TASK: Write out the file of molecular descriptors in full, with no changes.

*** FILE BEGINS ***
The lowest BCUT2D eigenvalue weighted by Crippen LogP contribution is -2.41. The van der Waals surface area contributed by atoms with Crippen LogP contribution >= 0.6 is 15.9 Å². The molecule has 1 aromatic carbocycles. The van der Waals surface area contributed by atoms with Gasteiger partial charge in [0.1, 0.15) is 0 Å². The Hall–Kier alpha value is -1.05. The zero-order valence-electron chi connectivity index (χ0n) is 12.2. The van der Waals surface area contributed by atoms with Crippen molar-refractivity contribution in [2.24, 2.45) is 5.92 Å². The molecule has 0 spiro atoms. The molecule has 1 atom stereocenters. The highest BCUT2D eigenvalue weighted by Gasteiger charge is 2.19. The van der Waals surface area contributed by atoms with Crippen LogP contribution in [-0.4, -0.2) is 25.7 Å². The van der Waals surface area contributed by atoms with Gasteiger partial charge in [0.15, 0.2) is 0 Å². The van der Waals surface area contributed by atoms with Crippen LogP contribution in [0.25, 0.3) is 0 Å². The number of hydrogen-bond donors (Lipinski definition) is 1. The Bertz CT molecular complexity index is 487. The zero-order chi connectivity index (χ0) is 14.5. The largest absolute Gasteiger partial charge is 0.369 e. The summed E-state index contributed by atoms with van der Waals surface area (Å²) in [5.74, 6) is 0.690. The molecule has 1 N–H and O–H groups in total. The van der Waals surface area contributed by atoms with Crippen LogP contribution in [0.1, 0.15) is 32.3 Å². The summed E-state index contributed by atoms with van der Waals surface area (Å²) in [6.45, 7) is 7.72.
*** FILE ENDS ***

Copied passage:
The lowest BCUT2D eigenvalue weighted by Crippen LogP contribution is -2.41. The van der Waals surface area contributed by atoms with Crippen LogP contribution >= 0.6 is 15.9 Å². The molecule has 1 aromatic carbocycles. The van der Waals surface area contributed by atoms with Gasteiger partial charge in [0.1, 0.15) is 0 Å². The Hall–Kier alpha value is -1.05. The zero-order valence-electron chi connectivity index (χ0n) is 12.2. The van der Waals surface area contributed by atoms with Crippen molar-refractivity contribution in [2.24, 2.45) is 5.92 Å². The molecule has 0 spiro atoms. The molecule has 1 atom stereocenters. The highest BCUT2D eigenvalue weighted by Gasteiger charge is 2.19. The van der Waals surface area contributed by atoms with Crippen LogP contribution in [-0.4, -0.2) is 25.7 Å². The van der Waals surface area contributed by atoms with Gasteiger partial charge in [0.15, 0.2) is 0 Å². The van der Waals surface area contributed by atoms with Crippen LogP contribution in [0.25, 0.3) is 0 Å². The number of hydrogen-bond donors (Lipinski definition) is 1. The Bertz CT molecular complexity index is 487. The zero-order chi connectivity index (χ0) is 14.5. The largest absolute Gasteiger partial charge is 0.369 e. The summed E-state index contributed by atoms with van der Waals surface area (Å²) in [5.74, 6) is 0.690. The molecule has 1 N–H and O–H groups in total. The van der Waals surface area contributed by atoms with Crippen LogP contribution in [0.1, 0.15) is 32.3 Å². The summed E-state index contributed by atoms with van der Waals surface area (Å²) in [6.45, 7) is 7.72.